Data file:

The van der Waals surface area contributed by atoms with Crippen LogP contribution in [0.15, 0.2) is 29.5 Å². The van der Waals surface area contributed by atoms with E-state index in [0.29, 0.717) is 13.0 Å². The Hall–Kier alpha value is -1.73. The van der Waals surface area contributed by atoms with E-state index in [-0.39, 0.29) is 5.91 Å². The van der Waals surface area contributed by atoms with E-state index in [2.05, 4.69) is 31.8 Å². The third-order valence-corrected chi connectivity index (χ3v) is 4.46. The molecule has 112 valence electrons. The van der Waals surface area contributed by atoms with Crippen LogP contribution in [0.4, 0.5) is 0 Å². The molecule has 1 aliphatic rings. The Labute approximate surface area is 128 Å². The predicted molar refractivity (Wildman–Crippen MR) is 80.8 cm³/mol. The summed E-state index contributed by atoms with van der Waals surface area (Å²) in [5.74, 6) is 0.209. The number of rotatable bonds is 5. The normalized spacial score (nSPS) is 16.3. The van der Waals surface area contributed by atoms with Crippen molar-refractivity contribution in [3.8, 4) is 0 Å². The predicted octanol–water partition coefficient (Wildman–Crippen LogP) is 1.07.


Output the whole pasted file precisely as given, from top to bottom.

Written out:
The van der Waals surface area contributed by atoms with Crippen LogP contribution in [0.15, 0.2) is 29.5 Å². The van der Waals surface area contributed by atoms with E-state index in [0.29, 0.717) is 13.0 Å². The Hall–Kier alpha value is -1.73. The van der Waals surface area contributed by atoms with E-state index in [-0.39, 0.29) is 5.91 Å². The van der Waals surface area contributed by atoms with E-state index in [2.05, 4.69) is 31.8 Å². The third-order valence-corrected chi connectivity index (χ3v) is 4.46. The molecule has 112 valence electrons. The van der Waals surface area contributed by atoms with Crippen LogP contribution in [0.4, 0.5) is 0 Å². The molecule has 1 aliphatic rings. The Labute approximate surface area is 128 Å². The predicted molar refractivity (Wildman–Crippen MR) is 80.8 cm³/mol. The summed E-state index contributed by atoms with van der Waals surface area (Å²) in [5.74, 6) is 0.209. The number of rotatable bonds is 5. The normalized spacial score (nSPS) is 16.3. The van der Waals surface area contributed by atoms with Crippen molar-refractivity contribution in [3.8, 4) is 0 Å². The predicted octanol–water partition coefficient (Wildman–Crippen LogP) is 1.07.